Underdue v. Wells Fargo Bank, N.A. et al

Filing 23

ORDER denying 18 Motion for Reconsideration. Signed by District Judge Robert J. Conrad, Jr on 10/27/2014. (Pro se litigant served by US Mail.)(jlk)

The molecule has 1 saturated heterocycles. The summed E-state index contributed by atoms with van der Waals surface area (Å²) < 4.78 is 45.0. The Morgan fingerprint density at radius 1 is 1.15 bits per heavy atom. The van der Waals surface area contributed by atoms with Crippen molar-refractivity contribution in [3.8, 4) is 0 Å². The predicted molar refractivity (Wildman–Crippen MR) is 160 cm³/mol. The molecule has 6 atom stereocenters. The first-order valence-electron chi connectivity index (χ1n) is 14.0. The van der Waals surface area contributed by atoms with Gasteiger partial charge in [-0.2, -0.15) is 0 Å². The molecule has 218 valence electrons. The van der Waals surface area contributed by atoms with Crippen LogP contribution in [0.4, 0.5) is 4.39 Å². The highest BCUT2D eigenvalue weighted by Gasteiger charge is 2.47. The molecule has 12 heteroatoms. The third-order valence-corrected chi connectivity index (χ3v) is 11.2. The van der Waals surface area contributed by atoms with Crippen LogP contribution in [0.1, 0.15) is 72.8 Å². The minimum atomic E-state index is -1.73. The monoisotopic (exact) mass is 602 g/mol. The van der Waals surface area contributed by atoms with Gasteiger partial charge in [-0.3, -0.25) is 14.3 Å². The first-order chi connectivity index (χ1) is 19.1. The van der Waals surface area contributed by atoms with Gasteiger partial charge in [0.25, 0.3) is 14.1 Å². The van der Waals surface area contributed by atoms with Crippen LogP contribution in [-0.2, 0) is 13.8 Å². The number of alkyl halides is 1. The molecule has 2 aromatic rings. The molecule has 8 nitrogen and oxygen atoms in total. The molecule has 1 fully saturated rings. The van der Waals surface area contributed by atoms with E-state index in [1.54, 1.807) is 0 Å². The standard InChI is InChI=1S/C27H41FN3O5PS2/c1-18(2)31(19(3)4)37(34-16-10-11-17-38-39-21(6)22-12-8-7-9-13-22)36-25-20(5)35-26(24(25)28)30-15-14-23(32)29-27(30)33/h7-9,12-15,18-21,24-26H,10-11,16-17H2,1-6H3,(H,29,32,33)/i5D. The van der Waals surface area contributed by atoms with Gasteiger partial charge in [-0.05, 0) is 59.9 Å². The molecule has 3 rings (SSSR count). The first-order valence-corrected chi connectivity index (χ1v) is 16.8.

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UNITED STATES DISTRICT COURT WESTERN DISTRICT OF NORTH CAROLINA CHARLOTTE DIVISION 3:14-cv-183-RJC FELICIA ANN UNDERDUE, Plaintiff, v. WELLS FARGO BANK, N.A., and PATEL, KENDRA BROWN, SUSAN LYBRAND, Defendants. ) ) ) ) ) ) ) ) ) ) ) ) ORDER THIS MATTER comes before the Court on pro se Plaintiff’s Motion for Reconsideration, captioned “Opposition to the order Granting Motion to Dismiss on the Grounds of Having Failed to Plead Sufficient Factual Content to Support the Complaint.” (Doc. No. 18). I. BACKGROUND On August 13, 2014, this Court issued an Order granting Defendants’ Motion to Dismiss and dismissing the case with prejudice. (Doc. 16). Subsequent to that Order, on August 18, 2014, Plaintiff brought this Motion requesting the Court to reconsider its decision. (Doc. 18). II. STANDARD OF REVIEW Although the Federal Rules of Civil Procedure do not specifically address motions for reconsideration, they come “in the nature of a motion to alter or amend the prior judgment of the Court under Rule 59(e),” Christian v. Moore, No. 3:13-cv-100-FDW-DSC, 2013 WL 937764, at *1 (W.D.N.C. Mar. 11, 2013), and “are allowed in certain, limited circumstances,” Wiseman v. First Citizens Bank & Trust Co., 215 F.R.D. 507, 509 (W.D.N.C. 2003). The purpose of a motion to reconsider is to present the Court with newly discovered evidence or to correct manifest errors of law in a prior order. DirecTV, Inc. v. Hart, 366 F. Supp. 2d 315, 317 (E.D.N.C. 2004) (quoting Harsco Corp. v. Zlotnicki, 779 F.2d 906, 909 (3rd Cir. 1985)). “Such problems rarely arise and the motion to reconsider should be equally rare.” Wiseman, 215 F.R.D. at 509 (quoting Above the Belt, Inc. v. Mel Bohannan Roofing, Inc., 99 F.R.D. 99, 101 (E.D. Va. 1983)). III. DISCUSSION Upon review of the Defendant’s Motion, the Court finds that the Defendant has not stated good cause for reconsideration of the Court’s Order. Here, Plaintiff fails to adequately present newly discovered evidence or correct manifest errors of law in this Court’s prior Order. A motion to reconsider cannot “merely ask[] the court ‘to rethink what the Court had already thought through—rightly or wrongly.’” DirecTV, Inc., 366 F. Supp. 2d at 317 (quoting Harsco, 779 F.2d at 909). Nor is it proper for the Court to entertain new, unrelated arguments, presented for the first time. Wiseman, 215 F.R.D. at 509. Therefore, Plaintiff’s Motion for Reconsideration is denied. IT IS, THEREFORE, ORDERED that: 1. Signed: October 27, 2014 Plaintiff’s Motion for Reconsideration, (Doc.18), is DENIED.

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